The fact that U.S. crude inventories are breaking records every week and oil prices have failed to post any gains so far in 2017 offers some evidence into the notion that the comeback in the U.S. oil industry is undermining the effectiveness of the OPEC deal. OPEC has achieved a much higher compliance rate than the market expected, posting steep cuts in output, yet the market fundamentals are improving at a much slower pace than everyone anticipated. That largely is the result of the sharp uptick in U.S. output, now up nearly 600,000 bpd since last summer.

In the most recent data release alone, the EIA reported an uptick in production by about 56,000 bpd, a large jump for a single week. Production is now up to 9.088 million barrels per day, the highest level in over a year.

(Click to enlarge)

And the pace of growth is surprising the market.“Since the start of 2017 the average U.S. crude oil production growth has been +35 kb/d w/w. That equates to a marginal, annualized growth rate of 1.8 mb/d,” Bjarne Schieldrop, chief commodities analyst at SEB, the leading Nordic corporate bank, said in a statement. That amount of growth is “too much, too early.”

Oil traders have been optimistic regarding prices for several months now, betting that OPEC would accelerate the adjustment towards balance. But the sharp rise in U.S. production is deflating the rally. Schieldrop went on to sum up the predicament for OPEC: “[W]hat will OPEC do in the face of strongly rising US crude oil production? They can decide to make cuts in H2 2017, but does this make sense? We don’t think so. The U.S. shale oil production response is too fast and too flexible.”If OPEC feels that cutting back is futile, they could pass on a six-month extension. That would certainly mean more losses for WTI and Brent are ahead.




Your early morning currency/gold and silver pricing/Asian and European bourse movements/ and interest rate settings FRIDAY morning 7:00 am





Early THIS FRIDAY morning in Europe, the Euro ROSE by 29 basis points, trading now WELL BELOW the important 1.08 level RISING to 1.0609; Europe is still reacting to Gr Britain HARD BREXIT,deflation, announcements of massive stimulation (QE), a proxy middle east war, and the ramifications of a default at the Austrian Hypo bank, an imminent default of Greece, Glencore, Nysmark and the Ukraine, along with rising peripheral bond yield further stimulation as the EU is moving more into NIRP, and now the Italian referendum defeat AND NOW THE ECB TAPERING OF ITS PURCHASES/ THE USA’S NON tightening by FAILING TO RAISE THEIR INTEREST RATE AND NOW THE HUGE PROBLEMS FACING TOO BIG TO FAIL DEUTSCHE BANK + THE ELECTION OF TRUMP IN THE USA+ AND MONTE DEI PASCHI NATIONALIZATION / Last night the Shanghai composite CLOSED UP 3.989 POINTS OR 0.12%     / Hang Sang  CLOSED UP 67/11 POINTS OR 0.29% /AUSTRALIA  CLOSED UP 0.53%  / EUROPEAN BOURSES ALL IN THE GREEN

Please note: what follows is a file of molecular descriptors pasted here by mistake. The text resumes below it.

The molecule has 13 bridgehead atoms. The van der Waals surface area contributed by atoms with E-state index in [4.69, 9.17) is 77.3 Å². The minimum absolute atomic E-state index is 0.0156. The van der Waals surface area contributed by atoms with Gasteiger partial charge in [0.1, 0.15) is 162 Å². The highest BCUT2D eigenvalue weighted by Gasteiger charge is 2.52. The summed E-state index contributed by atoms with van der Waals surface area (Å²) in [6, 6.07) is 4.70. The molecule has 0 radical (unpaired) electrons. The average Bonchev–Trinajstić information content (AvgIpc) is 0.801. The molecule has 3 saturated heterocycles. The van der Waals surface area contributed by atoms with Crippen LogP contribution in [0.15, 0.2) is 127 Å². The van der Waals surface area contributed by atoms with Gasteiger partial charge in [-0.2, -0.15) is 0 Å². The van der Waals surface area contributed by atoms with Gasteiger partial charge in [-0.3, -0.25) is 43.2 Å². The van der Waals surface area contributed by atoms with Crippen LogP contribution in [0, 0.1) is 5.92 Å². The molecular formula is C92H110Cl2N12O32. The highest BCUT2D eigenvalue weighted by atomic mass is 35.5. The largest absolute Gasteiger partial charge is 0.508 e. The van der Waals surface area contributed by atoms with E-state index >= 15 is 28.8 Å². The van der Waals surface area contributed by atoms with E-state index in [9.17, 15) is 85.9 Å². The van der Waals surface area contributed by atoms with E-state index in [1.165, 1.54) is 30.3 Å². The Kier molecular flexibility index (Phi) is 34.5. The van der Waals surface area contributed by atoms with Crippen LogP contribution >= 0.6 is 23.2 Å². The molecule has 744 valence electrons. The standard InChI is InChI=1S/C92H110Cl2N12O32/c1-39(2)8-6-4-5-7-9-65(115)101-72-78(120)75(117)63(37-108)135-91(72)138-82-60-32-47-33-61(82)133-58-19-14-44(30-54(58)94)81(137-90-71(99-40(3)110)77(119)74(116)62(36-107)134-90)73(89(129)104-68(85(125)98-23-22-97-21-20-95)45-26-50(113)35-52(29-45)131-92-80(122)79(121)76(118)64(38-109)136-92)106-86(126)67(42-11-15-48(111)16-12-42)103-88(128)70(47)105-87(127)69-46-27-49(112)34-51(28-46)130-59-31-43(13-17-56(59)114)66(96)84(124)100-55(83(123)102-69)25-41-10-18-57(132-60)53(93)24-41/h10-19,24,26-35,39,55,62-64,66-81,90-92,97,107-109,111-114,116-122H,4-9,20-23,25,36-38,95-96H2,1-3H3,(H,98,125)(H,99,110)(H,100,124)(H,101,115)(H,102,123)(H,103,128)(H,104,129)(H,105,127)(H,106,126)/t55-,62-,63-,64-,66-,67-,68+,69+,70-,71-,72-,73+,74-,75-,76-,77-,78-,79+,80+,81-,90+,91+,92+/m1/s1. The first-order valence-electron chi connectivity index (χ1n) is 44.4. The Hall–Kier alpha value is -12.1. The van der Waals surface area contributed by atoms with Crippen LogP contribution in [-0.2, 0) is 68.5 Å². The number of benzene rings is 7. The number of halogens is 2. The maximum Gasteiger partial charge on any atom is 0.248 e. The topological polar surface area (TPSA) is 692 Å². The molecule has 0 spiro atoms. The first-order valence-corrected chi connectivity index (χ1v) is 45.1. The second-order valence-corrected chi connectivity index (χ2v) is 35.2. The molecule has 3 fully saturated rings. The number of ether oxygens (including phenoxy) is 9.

We are seeing that the 3 major global carry trades are being unwound. The BIGGY is the first one;

1. the total dollar global short is 9 trillion USA and as such we are now witnessing a sea of red blood on the streets as derivatives blow up with the massive rise in the rise in the dollar against all paper currencies and especially with the fall of the yuan carry trade. The emerging market which house close to 50% of the 9 trillion dollar short is feeling the massive pain as their debt is quite unmanageable.

2, the Nikkei average vs gold carry trade ( NIKKEI blowing up and the yen carry trade HAS BLOWN up/and now NIRP)

3. Short Swiss franc/long assets blew up ( Eastern European housing/Nikkei etc.

These massive carry trades are terribly offside as they are being unwound. It is causing global deflation ( we are at debt saturation already) as the world reacts to lack of demand and a scarcity of debt collateral. Bourses around the globe are reacting in kind to these events as well as the potential for a GREXIT>

The NIKKEI: this FRIDAY morning CLOSED UP 286.03 POINTS OR 1.48% 

Trading from Europe and Asia:
1. Europe stocks  ALL IN THE GREEN

2/ CHINESE BOURSES / : Hang Sang CLOSED UP 67/11 POINTS OR 0.29%       / SHANGHAI CLOSED DOWN 3.98  OR 0 .12%/Australia BOURSE CLOSED UP 0.35%/Nikkei (Japan)CLOSED UP 286.03 POINTS OR 1.48%  /  INDIA’S SENSEX IN THE  GREEN

Gold very early morning trading: $1196.80


Early FRIDAY morning USA 10 year bond yield: 2.602% !!! DOWN 1/2 IN POINTS from THURSDAY night in basis points and it is trading JUST BELOW resistance at 2.27-2.32%. THE RISE IN YIELD WITH THIS SPEED IS FRIGHTENING

 The 30 yr bond yield  3.187, DOWN 1/2 IN BASIS POINTS  from THURSDAY night.

USA dollar index early FRIDAY morning: 101.84 DOWN 19 CENT(S) from TUESDAY’s close.

This ends early morning numbers FRIDAY MORNING


And now your closing FRIDAY NUMBERS

Portuguese 10 year bond yield: 4.056% UP 3  in basis point yield from THURSDAY 

JAPANESE BOND YIELD: +.089%  DOWN 1  in   basis point yield from THURSDAY/JAPAN losing control of its yield curve

SPANISH 10 YR BOND YIELD: 1.889%  UP 5 IN basis point yield from  THURSDAY (this is totally nuts!!/

ITALIAN 10 YR BOND YIELD: 2.367 UP 5 POINTS  in basis point yield from THURSDAY 

the Italian 10 yr bond yield is trading 47 points HIGHER than Spain.





Closing currency crosses for FRIDAY night/USA DOLLAR INDEX/USA 10 YR BOND YIELD/1:00 PM 

Euro/USA 1.0670 up .0091 (Euro UP 91 basis points/ represents to DRAGHI A COMPLETE POLICY FAILURE/

USA/Japan: 114.96 DOWN: 0.185(Yen UP 19 basis points/